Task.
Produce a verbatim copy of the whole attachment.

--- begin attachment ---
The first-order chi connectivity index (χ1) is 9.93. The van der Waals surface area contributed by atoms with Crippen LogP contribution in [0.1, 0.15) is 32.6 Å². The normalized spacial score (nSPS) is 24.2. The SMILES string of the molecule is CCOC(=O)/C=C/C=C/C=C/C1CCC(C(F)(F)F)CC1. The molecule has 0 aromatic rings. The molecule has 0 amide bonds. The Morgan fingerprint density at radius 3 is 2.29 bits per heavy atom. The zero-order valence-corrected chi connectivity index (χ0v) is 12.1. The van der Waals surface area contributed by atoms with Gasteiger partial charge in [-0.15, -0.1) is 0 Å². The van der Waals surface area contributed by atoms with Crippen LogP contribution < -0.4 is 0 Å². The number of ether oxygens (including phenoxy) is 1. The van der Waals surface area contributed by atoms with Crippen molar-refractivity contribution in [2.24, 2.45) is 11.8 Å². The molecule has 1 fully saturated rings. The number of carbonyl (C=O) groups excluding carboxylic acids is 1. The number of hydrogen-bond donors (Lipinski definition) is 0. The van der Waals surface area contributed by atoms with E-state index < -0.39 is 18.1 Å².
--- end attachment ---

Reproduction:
The first-order chi connectivity index (χ1) is 9.93. The van der Waals surface area contributed by atoms with Crippen LogP contribution in [0.1, 0.15) is 32.6 Å². The normalized spacial score (nSPS) is 24.2. The SMILES string of the molecule is CCOC(=O)/C=C/C=C/C=C/C1CCC(C(F)(F)F)CC1. The molecule has 0 aromatic rings. The molecule has 0 amide bonds. The Morgan fingerprint density at radius 3 is 2.29 bits per heavy atom. The zero-order valence-corrected chi connectivity index (χ0v) is 12.1. The van der Waals surface area contributed by atoms with Gasteiger partial charge in [-0.15, -0.1) is 0 Å². The van der Waals surface area contributed by atoms with Crippen LogP contribution < -0.4 is 0 Å². The number of ether oxygens (including phenoxy) is 1. The van der Waals surface area contributed by atoms with Crippen molar-refractivity contribution in [2.24, 2.45) is 11.8 Å². The molecule has 1 fully saturated rings. The number of carbonyl (C=O) groups excluding carboxylic acids is 1. The number of hydrogen-bond donors (Lipinski definition) is 0. The van der Waals surface area contributed by atoms with E-state index < -0.39 is 18.1 Å².